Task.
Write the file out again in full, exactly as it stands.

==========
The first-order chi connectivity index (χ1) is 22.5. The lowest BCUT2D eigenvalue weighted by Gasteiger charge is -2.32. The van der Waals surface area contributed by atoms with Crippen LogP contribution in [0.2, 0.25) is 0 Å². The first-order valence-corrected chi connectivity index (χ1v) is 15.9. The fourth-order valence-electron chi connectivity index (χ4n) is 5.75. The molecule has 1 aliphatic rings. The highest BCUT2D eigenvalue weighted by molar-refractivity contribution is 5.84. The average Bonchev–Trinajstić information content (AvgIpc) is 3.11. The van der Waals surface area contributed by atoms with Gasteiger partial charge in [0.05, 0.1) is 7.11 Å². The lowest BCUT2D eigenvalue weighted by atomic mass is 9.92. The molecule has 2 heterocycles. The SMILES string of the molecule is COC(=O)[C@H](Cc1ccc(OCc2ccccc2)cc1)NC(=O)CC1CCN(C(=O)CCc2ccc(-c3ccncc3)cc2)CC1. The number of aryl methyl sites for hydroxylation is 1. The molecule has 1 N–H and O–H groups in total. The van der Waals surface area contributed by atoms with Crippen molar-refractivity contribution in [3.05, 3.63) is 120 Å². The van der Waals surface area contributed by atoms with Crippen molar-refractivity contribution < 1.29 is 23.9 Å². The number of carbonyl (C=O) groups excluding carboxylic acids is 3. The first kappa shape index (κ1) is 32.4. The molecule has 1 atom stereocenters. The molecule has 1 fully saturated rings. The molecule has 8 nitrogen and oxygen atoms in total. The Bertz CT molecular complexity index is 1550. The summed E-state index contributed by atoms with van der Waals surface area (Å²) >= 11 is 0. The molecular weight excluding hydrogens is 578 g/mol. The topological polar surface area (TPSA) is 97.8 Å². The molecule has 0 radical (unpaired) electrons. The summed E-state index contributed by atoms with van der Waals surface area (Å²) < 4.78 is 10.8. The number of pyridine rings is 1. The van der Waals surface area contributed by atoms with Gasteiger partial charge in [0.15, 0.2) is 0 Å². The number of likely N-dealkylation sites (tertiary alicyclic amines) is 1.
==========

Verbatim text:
The first-order chi connectivity index (χ1) is 22.5. The lowest BCUT2D eigenvalue weighted by Gasteiger charge is -2.32. The van der Waals surface area contributed by atoms with Crippen LogP contribution in [0.2, 0.25) is 0 Å². The first-order valence-corrected chi connectivity index (χ1v) is 15.9. The fourth-order valence-electron chi connectivity index (χ4n) is 5.75. The molecule has 1 aliphatic rings. The highest BCUT2D eigenvalue weighted by molar-refractivity contribution is 5.84. The average Bonchev–Trinajstić information content (AvgIpc) is 3.11. The van der Waals surface area contributed by atoms with Gasteiger partial charge in [0.05, 0.1) is 7.11 Å². The lowest BCUT2D eigenvalue weighted by atomic mass is 9.92. The molecule has 2 heterocycles. The SMILES string of the molecule is COC(=O)[C@H](Cc1ccc(OCc2ccccc2)cc1)NC(=O)CC1CCN(C(=O)CCc2ccc(-c3ccncc3)cc2)CC1. The number of aryl methyl sites for hydroxylation is 1. The molecule has 1 N–H and O–H groups in total. The van der Waals surface area contributed by atoms with Crippen molar-refractivity contribution in [3.05, 3.63) is 120 Å². The van der Waals surface area contributed by atoms with Crippen molar-refractivity contribution < 1.29 is 23.9 Å². The number of carbonyl (C=O) groups excluding carboxylic acids is 3. The first kappa shape index (κ1) is 32.4. The molecule has 1 atom stereocenters. The molecule has 1 fully saturated rings. The molecule has 8 nitrogen and oxygen atoms in total. The Bertz CT molecular complexity index is 1550. The summed E-state index contributed by atoms with van der Waals surface area (Å²) >= 11 is 0. The molecular weight excluding hydrogens is 578 g/mol. The topological polar surface area (TPSA) is 97.8 Å². The molecule has 0 radical (unpaired) electrons. The summed E-state index contributed by atoms with van der Waals surface area (Å²) < 4.78 is 10.8. The number of pyridine rings is 1. The van der Waals surface area contributed by atoms with Gasteiger partial charge in [0.15, 0.2) is 0 Å². The number of likely N-dealkylation sites (tertiary alicyclic amines) is 1.